The shape of Shelter Island is changing. The impacts will be felt on our roads, utility infrastructure, drinking water and building lots -— especially near the shore. We should know what to expect and plan accordingly. Mashomack Preserve Director Jeremy Samuelson will address the role that The Nature Conservancy plays in bringing together community members, elected officials and planning professionals. He will talk about what we can expect in the years and decades to come at the Shelter Island Library’s Friday Night Dialogue on Friday, March 8.
Beginning the conversation now will save both time and taxpayer dollars going forward. But the conversation requires a common nomenclature: Storm surge, tidal inundation, vulnerability, repetitive loss, resiliency and adaptation, to name a few. The conversation will highlight tools for modeling storm impacts and risk mapping from New York Department of State, US EPA, DEC and FEMA. It’s up to our community to develop a plan to reduce our exposure and to protect vulnerable assets.
Other East End communities are leading the region in conducting coastal assessments and in creating resiliency plans to protect social, economic and ecological resources. Jeremy Samuelson will share his perspective developed over two decades working as a professional planner and natural resources manager across the East End.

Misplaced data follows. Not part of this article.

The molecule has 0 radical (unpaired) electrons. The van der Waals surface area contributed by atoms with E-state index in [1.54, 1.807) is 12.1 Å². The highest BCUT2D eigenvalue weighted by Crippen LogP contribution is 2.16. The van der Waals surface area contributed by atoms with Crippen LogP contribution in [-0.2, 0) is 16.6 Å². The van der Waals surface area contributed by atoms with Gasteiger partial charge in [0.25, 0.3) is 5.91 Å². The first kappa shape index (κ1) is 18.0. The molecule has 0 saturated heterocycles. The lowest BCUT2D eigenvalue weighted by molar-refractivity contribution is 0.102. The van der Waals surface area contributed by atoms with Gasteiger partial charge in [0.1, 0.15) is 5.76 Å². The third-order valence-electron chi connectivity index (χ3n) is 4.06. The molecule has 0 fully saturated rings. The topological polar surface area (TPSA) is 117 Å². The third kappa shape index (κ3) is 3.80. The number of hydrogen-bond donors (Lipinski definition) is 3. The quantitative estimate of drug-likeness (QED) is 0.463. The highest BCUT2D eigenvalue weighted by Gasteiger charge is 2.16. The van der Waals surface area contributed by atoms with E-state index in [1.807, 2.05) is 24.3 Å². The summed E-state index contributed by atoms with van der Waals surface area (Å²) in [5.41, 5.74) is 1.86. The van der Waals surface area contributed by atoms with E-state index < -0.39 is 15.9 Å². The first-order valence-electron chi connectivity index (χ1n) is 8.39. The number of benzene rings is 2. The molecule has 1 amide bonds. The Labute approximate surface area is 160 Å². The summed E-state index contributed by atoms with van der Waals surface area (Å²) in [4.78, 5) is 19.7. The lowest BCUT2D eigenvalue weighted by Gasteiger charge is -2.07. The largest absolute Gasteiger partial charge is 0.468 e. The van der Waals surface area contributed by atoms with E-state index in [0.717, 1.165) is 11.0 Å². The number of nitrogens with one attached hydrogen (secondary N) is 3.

As Jeremy states, “70 percent of the world’s population lives within 100 miles of a coastline” and that includes all of us on Long Island! The impacts of rising sea levels and increasing storm frequency are already here. Join the conversation to help shape the short- and long-term plans that will protect our vibrant but vulnerable coastal community. Join us at the library, Friday, March 8, at 7 p.m. Admission is free with donations gladly accepted.
In addition, on Saturday, March 9, Jeremy Samuelson will guide some walking tours to view and discuss the coastlines of Mashomack.
Up next: Virginia Gerardi will speak about the Burning Man Community on Friday, March 22, at 7 p.m.